It actually worked out really well. I was really happy with my prelim grades.
I think a lot of it had to do with staying calm and just letting it happen.
Q: How’s the East Coast weather treating you?
A: So far, it’s been fine. We’re definitely into fall. It’s in the 40s, 50s during the day. And it can get pretty chilly with the winds.
We haven’t had much rain, but we do get rain every once in awhile, which is really exciting coming from drought-ridden California.
I did not expect the weather during the first three weeks of classes. It wasn’t California hot, but it was really humid. Everyone was sweating all the time, and it was just gross.
But we’ve moved past that stage. It’s nice and cool without being frigid and snowy like it will be in winter. I’m kind of scared of winter.
My parents are coming out for Parents’ Weekend at the end of October, so they’re going to take me snow boot- and big coat-shopping. That’s my birthday present this year.
Q: How’s your dorm?
A: I love my dorm so much. It is amazing. I (am) on North Campus, which is pretty much where all the freshmen live.
(I’m in) Bauer Hall. This is the newest dorm. It was built a little over 10 years ago, which is really nice. We are one of the two dorms that has air conditioning, which was so, so nice during those first three weeks.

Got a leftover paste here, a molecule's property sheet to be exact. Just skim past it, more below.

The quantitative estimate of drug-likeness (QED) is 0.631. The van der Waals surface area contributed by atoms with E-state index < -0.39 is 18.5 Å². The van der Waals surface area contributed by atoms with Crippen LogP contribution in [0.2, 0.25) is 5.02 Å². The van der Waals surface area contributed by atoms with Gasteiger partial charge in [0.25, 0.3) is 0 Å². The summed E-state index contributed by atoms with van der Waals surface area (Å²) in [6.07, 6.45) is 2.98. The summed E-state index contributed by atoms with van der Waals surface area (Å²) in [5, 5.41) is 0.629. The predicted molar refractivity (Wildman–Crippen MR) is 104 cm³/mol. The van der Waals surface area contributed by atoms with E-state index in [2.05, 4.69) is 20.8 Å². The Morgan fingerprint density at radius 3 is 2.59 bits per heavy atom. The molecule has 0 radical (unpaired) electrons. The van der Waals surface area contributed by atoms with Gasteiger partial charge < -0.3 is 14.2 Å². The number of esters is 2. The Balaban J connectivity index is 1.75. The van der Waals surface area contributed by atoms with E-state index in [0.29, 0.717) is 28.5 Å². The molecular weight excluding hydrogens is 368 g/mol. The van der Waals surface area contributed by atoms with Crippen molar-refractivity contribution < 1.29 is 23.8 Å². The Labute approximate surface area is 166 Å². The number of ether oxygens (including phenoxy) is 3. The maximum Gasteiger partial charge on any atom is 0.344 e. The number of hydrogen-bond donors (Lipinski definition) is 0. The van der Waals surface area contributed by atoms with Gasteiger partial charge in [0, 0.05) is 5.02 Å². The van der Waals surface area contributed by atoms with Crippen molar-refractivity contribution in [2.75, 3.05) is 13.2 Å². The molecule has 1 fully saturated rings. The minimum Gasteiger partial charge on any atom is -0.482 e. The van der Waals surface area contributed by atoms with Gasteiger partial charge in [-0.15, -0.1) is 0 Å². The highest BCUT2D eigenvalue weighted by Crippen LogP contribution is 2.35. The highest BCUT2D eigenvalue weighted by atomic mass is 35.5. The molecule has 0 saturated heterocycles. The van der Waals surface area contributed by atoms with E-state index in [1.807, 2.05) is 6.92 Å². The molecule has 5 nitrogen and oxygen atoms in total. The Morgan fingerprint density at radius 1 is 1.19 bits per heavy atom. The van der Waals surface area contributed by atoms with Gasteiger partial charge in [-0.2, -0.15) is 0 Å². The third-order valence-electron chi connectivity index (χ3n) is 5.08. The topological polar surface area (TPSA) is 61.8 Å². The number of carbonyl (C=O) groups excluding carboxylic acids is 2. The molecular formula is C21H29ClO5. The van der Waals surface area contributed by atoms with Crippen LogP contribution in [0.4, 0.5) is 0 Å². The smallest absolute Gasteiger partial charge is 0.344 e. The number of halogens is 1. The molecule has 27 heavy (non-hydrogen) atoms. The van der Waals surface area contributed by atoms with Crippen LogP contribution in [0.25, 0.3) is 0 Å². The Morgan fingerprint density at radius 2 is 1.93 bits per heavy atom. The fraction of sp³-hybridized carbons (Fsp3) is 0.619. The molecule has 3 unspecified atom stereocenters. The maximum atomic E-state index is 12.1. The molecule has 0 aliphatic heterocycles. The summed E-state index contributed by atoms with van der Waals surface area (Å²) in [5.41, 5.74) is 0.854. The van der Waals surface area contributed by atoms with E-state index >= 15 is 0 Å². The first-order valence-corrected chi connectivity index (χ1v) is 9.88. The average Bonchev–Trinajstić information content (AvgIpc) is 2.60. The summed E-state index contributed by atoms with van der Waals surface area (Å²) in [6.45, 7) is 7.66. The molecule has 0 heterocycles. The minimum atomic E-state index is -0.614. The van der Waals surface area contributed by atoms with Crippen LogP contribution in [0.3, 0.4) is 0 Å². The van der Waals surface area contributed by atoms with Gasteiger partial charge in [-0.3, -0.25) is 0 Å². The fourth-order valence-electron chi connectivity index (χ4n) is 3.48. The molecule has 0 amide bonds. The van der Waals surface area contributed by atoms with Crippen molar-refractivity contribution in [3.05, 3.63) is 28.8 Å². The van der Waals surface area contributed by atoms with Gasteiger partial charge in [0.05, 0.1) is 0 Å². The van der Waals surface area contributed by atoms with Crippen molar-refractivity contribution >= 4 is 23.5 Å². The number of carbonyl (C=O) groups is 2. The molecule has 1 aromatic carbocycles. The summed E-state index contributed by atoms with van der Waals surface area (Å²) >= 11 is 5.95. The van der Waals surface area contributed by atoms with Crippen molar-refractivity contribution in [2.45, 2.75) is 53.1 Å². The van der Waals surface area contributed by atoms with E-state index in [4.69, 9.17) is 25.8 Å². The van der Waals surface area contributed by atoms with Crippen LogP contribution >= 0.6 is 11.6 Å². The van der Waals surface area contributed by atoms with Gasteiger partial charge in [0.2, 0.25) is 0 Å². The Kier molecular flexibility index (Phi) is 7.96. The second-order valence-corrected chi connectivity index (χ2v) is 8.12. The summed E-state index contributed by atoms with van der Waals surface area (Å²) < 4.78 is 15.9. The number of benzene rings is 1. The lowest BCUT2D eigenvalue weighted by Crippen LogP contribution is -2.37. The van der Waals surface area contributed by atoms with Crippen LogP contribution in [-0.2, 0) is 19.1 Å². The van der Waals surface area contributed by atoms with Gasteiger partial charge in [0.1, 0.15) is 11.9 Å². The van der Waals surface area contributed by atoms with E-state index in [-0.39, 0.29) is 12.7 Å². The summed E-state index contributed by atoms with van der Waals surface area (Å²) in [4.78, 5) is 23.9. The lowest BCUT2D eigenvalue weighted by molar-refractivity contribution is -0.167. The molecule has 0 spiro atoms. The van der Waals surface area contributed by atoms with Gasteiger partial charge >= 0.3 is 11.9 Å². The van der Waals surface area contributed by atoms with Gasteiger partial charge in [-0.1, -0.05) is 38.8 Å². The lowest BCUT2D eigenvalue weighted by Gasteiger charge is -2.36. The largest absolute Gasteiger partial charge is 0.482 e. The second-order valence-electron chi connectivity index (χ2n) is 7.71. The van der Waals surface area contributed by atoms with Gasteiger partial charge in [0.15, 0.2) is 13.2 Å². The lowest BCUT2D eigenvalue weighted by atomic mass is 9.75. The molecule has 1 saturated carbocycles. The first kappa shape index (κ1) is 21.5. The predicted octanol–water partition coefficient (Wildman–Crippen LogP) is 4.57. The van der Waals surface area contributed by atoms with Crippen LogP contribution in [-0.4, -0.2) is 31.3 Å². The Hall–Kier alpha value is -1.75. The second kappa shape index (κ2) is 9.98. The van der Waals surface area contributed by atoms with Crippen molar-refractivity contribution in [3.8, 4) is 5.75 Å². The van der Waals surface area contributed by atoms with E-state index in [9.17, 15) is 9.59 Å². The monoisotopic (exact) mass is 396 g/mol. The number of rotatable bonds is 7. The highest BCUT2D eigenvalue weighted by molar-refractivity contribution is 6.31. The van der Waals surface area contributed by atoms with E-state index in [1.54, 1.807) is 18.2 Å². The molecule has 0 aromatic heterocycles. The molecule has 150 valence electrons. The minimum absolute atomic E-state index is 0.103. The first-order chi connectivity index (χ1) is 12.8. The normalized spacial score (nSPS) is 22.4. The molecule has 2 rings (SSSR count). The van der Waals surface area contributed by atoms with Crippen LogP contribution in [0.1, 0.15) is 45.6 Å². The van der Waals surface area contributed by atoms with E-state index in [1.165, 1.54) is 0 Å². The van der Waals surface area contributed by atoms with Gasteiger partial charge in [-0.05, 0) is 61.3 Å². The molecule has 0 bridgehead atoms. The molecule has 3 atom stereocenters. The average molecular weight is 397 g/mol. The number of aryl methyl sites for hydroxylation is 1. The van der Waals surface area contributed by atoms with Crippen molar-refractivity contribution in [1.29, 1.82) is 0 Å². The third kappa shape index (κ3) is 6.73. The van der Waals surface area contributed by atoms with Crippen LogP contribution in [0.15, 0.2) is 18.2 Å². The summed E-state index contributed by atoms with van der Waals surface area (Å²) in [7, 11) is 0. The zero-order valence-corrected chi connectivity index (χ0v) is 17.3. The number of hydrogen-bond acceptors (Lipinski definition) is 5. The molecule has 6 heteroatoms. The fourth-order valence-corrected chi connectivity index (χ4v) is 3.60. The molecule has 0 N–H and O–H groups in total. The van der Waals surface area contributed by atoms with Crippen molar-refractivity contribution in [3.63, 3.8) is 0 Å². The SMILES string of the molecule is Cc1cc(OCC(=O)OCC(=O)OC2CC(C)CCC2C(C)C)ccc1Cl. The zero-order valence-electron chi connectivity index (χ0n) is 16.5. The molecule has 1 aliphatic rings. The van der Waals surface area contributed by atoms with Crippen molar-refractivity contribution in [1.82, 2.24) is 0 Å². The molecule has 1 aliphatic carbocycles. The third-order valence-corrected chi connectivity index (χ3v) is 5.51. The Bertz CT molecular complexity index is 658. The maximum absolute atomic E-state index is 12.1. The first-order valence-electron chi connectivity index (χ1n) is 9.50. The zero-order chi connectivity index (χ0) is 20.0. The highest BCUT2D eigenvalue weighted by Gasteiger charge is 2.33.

Some of the dorms really suck, though. We have these dorms called the low rises, and I’m pretty sure they made it onto some national list for the worst dorms in America.
Q: How’s your room?
A: I am in a double. It’s a really nice room.
It has a great view. I posted a picture of the sunrise (on Instagram). Literally, when I wake up, that is the first thing I see because my window is right there.
Q: Your roommate?
A: My roommate is amazing. She’s from Seattle.
We actually chose each other before we came, so it was not (a) random roommate. You fill out a housing questionnaire over the summer with basic questions about your living style, and it shows you the top three matches for you.
Then Sonia reached out to me because I was one of her top matches. We talked for about a week or so. We decided we really liked each other, so we just went ahead and requested each other. I’m so glad I chose her.
Q: How’s the food?
A: Really good. There’s no reason not to eat in the dining hall. The one thing they cannot make is scrambled eggs. Their scrambled eggs suck.
Q: Is there a trademark Cornell food?
A: We have a Cornell Dairy that makes ice cream and milk. They sell the Cornell Dairy ice cream in pretty much every store on campus. They actually have it in the dining halls with every single meal. It’s easy to eat a lot of ice cream. (It’s also a very hilly campus. You usually work it off, so it’s okay.)